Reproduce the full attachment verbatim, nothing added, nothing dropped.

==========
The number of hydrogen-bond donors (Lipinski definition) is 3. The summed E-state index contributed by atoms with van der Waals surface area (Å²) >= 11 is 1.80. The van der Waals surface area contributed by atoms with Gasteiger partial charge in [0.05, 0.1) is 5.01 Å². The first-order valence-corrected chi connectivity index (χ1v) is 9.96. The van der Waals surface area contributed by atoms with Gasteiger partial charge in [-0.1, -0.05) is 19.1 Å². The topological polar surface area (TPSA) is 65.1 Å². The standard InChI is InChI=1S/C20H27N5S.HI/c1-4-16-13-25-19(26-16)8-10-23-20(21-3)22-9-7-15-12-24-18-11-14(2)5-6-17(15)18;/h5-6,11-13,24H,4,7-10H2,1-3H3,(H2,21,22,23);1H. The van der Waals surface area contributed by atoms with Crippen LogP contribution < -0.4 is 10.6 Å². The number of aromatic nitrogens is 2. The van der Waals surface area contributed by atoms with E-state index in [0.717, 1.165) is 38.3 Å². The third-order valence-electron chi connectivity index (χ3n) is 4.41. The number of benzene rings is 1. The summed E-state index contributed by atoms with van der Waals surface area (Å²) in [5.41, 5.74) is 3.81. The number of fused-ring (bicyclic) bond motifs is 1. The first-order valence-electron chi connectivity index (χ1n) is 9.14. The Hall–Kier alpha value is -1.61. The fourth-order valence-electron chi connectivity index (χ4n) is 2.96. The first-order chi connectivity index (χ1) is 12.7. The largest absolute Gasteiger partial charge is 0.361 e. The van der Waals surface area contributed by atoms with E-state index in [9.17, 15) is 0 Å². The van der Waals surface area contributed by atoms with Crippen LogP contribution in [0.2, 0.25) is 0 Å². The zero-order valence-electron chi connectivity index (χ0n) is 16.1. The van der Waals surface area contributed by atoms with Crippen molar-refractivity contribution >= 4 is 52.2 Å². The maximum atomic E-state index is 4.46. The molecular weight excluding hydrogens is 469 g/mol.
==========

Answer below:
The number of hydrogen-bond donors (Lipinski definition) is 3. The summed E-state index contributed by atoms with van der Waals surface area (Å²) >= 11 is 1.80. The van der Waals surface area contributed by atoms with Gasteiger partial charge in [0.05, 0.1) is 5.01 Å². The first-order valence-corrected chi connectivity index (χ1v) is 9.96. The van der Waals surface area contributed by atoms with Gasteiger partial charge in [-0.1, -0.05) is 19.1 Å². The topological polar surface area (TPSA) is 65.1 Å². The standard InChI is InChI=1S/C20H27N5S.HI/c1-4-16-13-25-19(26-16)8-10-23-20(21-3)22-9-7-15-12-24-18-11-14(2)5-6-17(15)18;/h5-6,11-13,24H,4,7-10H2,1-3H3,(H2,21,22,23);1H. The van der Waals surface area contributed by atoms with Crippen LogP contribution < -0.4 is 10.6 Å². The number of aromatic nitrogens is 2. The van der Waals surface area contributed by atoms with E-state index in [0.717, 1.165) is 38.3 Å². The third-order valence-electron chi connectivity index (χ3n) is 4.41. The number of benzene rings is 1. The summed E-state index contributed by atoms with van der Waals surface area (Å²) in [5.41, 5.74) is 3.81. The number of fused-ring (bicyclic) bond motifs is 1. The first-order valence-electron chi connectivity index (χ1n) is 9.14. The Hall–Kier alpha value is -1.61. The fourth-order valence-electron chi connectivity index (χ4n) is 2.96. The first-order chi connectivity index (χ1) is 12.7. The largest absolute Gasteiger partial charge is 0.361 e. The van der Waals surface area contributed by atoms with E-state index in [9.17, 15) is 0 Å². The van der Waals surface area contributed by atoms with Crippen LogP contribution in [0.2, 0.25) is 0 Å². The zero-order valence-electron chi connectivity index (χ0n) is 16.1. The van der Waals surface area contributed by atoms with Crippen molar-refractivity contribution >= 4 is 52.2 Å². The maximum atomic E-state index is 4.46. The molecular weight excluding hydrogens is 469 g/mol.